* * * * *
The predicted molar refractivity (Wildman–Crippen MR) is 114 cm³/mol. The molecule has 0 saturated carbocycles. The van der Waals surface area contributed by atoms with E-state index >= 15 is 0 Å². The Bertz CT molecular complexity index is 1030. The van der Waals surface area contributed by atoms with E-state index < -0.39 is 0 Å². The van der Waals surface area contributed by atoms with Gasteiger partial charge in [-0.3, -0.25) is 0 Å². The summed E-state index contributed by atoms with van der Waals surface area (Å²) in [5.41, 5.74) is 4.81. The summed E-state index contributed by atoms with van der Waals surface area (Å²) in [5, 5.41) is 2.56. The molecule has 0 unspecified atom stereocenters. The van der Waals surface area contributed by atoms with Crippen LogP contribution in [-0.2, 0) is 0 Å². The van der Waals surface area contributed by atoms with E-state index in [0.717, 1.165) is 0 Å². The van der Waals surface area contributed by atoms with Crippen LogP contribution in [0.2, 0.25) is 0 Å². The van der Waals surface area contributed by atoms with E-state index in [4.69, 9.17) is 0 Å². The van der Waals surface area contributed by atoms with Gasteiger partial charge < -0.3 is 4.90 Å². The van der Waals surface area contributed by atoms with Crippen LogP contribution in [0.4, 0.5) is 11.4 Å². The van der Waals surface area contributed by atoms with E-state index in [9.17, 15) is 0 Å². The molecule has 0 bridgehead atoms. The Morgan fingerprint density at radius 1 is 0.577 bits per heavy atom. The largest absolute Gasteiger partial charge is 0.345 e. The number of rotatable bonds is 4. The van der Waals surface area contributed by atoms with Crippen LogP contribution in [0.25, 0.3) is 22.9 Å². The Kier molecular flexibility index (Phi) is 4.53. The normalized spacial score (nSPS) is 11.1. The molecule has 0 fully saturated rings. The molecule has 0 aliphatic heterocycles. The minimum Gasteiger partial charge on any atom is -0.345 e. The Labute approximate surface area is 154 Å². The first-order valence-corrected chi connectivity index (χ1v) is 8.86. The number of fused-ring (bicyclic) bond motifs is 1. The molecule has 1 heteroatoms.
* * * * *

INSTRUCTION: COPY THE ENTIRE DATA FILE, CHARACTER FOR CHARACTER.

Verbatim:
The predicted molar refractivity (Wildman–Crippen MR) is 114 cm³/mol. The molecule has 0 saturated carbocycles. The van der Waals surface area contributed by atoms with E-state index >= 15 is 0 Å². The Bertz CT molecular complexity index is 1030. The van der Waals surface area contributed by atoms with E-state index < -0.39 is 0 Å². The van der Waals surface area contributed by atoms with Gasteiger partial charge in [-0.3, -0.25) is 0 Å². The summed E-state index contributed by atoms with van der Waals surface area (Å²) in [5.41, 5.74) is 4.81. The summed E-state index contributed by atoms with van der Waals surface area (Å²) in [5, 5.41) is 2.56. The molecule has 0 unspecified atom stereocenters. The van der Waals surface area contributed by atoms with Crippen LogP contribution in [-0.2, 0) is 0 Å². The van der Waals surface area contributed by atoms with E-state index in [0.717, 1.165) is 0 Å². The van der Waals surface area contributed by atoms with Crippen LogP contribution in [0.2, 0.25) is 0 Å². The van der Waals surface area contributed by atoms with E-state index in [4.69, 9.17) is 0 Å². The van der Waals surface area contributed by atoms with Gasteiger partial charge < -0.3 is 4.90 Å². The van der Waals surface area contributed by atoms with Crippen LogP contribution in [0.4, 0.5) is 11.4 Å². The van der Waals surface area contributed by atoms with E-state index in [9.17, 15) is 0 Å². The molecule has 0 bridgehead atoms. The Morgan fingerprint density at radius 1 is 0.577 bits per heavy atom. The largest absolute Gasteiger partial charge is 0.345 e. The number of rotatable bonds is 4. The van der Waals surface area contributed by atoms with Crippen LogP contribution in [0.25, 0.3) is 22.9 Å². The Kier molecular flexibility index (Phi) is 4.53. The normalized spacial score (nSPS) is 11.1. The molecule has 0 fully saturated rings. The molecule has 0 aliphatic heterocycles. The minimum Gasteiger partial charge on any atom is -0.345 e. The Labute approximate surface area is 154 Å². The first-order valence-corrected chi connectivity index (χ1v) is 8.86. The number of fused-ring (bicyclic) bond motifs is 1. The molecule has 1 heteroatoms.